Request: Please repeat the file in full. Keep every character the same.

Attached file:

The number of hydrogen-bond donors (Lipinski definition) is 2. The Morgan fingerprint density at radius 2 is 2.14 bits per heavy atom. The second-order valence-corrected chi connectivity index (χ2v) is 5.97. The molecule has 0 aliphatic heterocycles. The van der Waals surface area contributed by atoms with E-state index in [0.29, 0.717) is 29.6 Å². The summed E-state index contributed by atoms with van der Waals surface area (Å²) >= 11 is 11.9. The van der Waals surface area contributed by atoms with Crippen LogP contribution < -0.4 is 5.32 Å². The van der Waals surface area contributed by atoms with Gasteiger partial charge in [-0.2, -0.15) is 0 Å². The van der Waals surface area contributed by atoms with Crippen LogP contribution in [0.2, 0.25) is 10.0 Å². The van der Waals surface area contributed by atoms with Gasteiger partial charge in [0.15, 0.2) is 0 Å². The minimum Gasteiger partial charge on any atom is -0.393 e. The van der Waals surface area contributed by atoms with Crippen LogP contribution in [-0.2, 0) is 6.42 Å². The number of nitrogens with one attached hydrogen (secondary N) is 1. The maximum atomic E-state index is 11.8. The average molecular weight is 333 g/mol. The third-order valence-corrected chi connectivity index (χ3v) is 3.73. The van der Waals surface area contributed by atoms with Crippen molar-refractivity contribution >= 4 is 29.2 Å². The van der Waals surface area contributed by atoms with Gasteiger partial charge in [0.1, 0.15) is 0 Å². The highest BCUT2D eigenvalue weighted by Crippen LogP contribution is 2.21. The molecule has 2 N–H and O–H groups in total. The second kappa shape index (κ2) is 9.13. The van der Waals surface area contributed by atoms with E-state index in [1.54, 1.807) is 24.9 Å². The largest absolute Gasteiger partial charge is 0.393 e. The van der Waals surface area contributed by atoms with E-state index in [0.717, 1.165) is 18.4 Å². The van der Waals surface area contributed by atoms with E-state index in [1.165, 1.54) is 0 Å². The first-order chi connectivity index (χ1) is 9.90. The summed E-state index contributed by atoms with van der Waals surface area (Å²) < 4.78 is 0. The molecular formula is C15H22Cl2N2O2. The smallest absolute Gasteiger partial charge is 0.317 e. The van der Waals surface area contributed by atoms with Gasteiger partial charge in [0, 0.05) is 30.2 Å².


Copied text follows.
The number of hydrogen-bond donors (Lipinski definition) is 2. The Morgan fingerprint density at radius 2 is 2.14 bits per heavy atom. The second-order valence-corrected chi connectivity index (χ2v) is 5.97. The molecule has 0 aliphatic heterocycles. The van der Waals surface area contributed by atoms with E-state index in [0.29, 0.717) is 29.6 Å². The summed E-state index contributed by atoms with van der Waals surface area (Å²) >= 11 is 11.9. The van der Waals surface area contributed by atoms with Crippen LogP contribution < -0.4 is 5.32 Å². The van der Waals surface area contributed by atoms with Gasteiger partial charge in [-0.2, -0.15) is 0 Å². The van der Waals surface area contributed by atoms with Crippen LogP contribution in [0.2, 0.25) is 10.0 Å². The van der Waals surface area contributed by atoms with Gasteiger partial charge in [0.15, 0.2) is 0 Å². The minimum Gasteiger partial charge on any atom is -0.393 e. The van der Waals surface area contributed by atoms with Crippen LogP contribution in [-0.2, 0) is 6.42 Å². The number of nitrogens with one attached hydrogen (secondary N) is 1. The maximum atomic E-state index is 11.8. The average molecular weight is 333 g/mol. The third-order valence-corrected chi connectivity index (χ3v) is 3.73. The van der Waals surface area contributed by atoms with Crippen molar-refractivity contribution >= 4 is 29.2 Å². The van der Waals surface area contributed by atoms with Gasteiger partial charge in [0.1, 0.15) is 0 Å². The highest BCUT2D eigenvalue weighted by Crippen LogP contribution is 2.21. The molecule has 2 N–H and O–H groups in total. The second kappa shape index (κ2) is 9.13. The van der Waals surface area contributed by atoms with E-state index in [1.54, 1.807) is 24.9 Å². The largest absolute Gasteiger partial charge is 0.393 e. The van der Waals surface area contributed by atoms with E-state index in [0.717, 1.165) is 18.4 Å². The van der Waals surface area contributed by atoms with E-state index in [1.165, 1.54) is 0 Å². The first-order chi connectivity index (χ1) is 9.90. The summed E-state index contributed by atoms with van der Waals surface area (Å²) < 4.78 is 0. The molecular formula is C15H22Cl2N2O2. The smallest absolute Gasteiger partial charge is 0.317 e. The van der Waals surface area contributed by atoms with Gasteiger partial charge in [0, 0.05) is 30.2 Å².